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Old 11-27-2004, 11:13 AM   #31
Holy_Kaw
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Default Re: Thanksgiving, Heroes, MO, You.

It doesn't matter, make it happen. IMO
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Old 11-27-2004, 12:45 PM   #32
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Default Re: Thanksgiving, Heroes, MO, You.

Stock 1983 + IMS or similliar 5 Gal "desert" tank. Because it's cheaper and slightly more reliable than dirt. -Sean
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Old 11-27-2004, 01:58 PM   #33
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Default Re: Thanksgiving, Heroes, MO, You.

The tank on the KLR is just under 6 gallons I believe. I had an "02" that I rode to Daytona a couple of years ago. On one stretch between Baton Rouge and Daytona I got over 180 miles before reserve. The air cooled Suzuki is better for serious off-roading where a rock through the radiator could put you on the side of a trail. The Kawasaki has a big gas range advantage. The 20 liter Givi bags are top closing and the lid over laps the sides by about half an inch. They are quite dry, even when over stuffed and only cost about $60 each. Strap on a dry bag duffle to the stock cast aluminum luggage rack, add a tank bag and you can do some serious distances. Very good KLRs can be had used for $2500. They are both good machines, it just seems that the Kawasaki comes set up for budget adventure touring. KLRs retail for around $5K but they can be had new in certain areas of the country for under $4200.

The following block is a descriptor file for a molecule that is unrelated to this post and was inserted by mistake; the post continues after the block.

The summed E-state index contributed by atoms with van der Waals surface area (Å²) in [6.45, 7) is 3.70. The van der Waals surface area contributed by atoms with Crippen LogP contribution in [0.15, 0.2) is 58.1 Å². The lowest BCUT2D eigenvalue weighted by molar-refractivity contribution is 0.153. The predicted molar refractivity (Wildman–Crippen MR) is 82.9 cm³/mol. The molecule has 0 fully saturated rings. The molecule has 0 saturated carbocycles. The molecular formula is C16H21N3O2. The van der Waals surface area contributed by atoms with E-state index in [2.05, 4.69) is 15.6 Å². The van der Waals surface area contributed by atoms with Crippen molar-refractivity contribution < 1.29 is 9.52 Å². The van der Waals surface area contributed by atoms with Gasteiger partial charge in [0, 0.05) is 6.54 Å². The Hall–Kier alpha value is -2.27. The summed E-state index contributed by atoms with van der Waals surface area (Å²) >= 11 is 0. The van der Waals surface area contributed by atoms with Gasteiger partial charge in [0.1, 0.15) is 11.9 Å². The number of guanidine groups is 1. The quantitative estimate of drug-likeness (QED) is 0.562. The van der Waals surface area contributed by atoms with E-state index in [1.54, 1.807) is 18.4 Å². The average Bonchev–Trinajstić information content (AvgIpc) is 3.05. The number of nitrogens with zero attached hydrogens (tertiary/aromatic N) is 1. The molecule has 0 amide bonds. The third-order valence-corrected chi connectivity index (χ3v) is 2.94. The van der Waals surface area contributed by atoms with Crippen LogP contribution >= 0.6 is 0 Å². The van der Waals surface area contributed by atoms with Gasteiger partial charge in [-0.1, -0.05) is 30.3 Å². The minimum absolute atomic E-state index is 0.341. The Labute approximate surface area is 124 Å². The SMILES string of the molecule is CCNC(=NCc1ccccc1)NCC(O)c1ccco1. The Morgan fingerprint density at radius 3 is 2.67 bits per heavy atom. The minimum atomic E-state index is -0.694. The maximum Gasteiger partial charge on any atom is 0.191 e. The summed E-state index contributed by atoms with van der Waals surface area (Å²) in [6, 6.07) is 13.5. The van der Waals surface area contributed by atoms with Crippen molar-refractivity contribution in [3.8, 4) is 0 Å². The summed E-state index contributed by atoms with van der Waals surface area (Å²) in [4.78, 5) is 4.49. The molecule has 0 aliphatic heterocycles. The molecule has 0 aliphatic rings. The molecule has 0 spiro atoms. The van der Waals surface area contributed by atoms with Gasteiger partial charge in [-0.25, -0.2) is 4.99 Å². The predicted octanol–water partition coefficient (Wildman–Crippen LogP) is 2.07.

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Old 11-27-2004, 02:00 PM   #34
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Default Re: Thanksgiving, Heroes, MO, You.

Hi Sean



I read with real appreciation your article on your father. Obviously, you hit a chord with a lot of readers. So it served two purposes; it introduced us to your father (who sounds like a remarkable character) and it lead many others to comment on those who had a profound impact on their lives.



In their comments there is a consistent thread of how important family members are. It seems that it is not Presidents and Prime Ministers, baseball or hockey players who are the heroes; but the family members who took an interest in us and who guided us along our paths.



For those of us who are now parents your article reminds us of how we too can be heroes to our children.



Thanks for the reminder.



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Old 11-27-2004, 02:58 PM   #35
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Default Re: Thanksgiving, Heroes, MO, You.

Nothing more I can possibly say about the great read and appreciation expressed here. It is a great reminder as well when the world's problems are knocking on the door to be there for our kids.
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Old 11-27-2004, 05:09 PM   #36
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Default Re: Thanksgiving, Heroes, MO, You.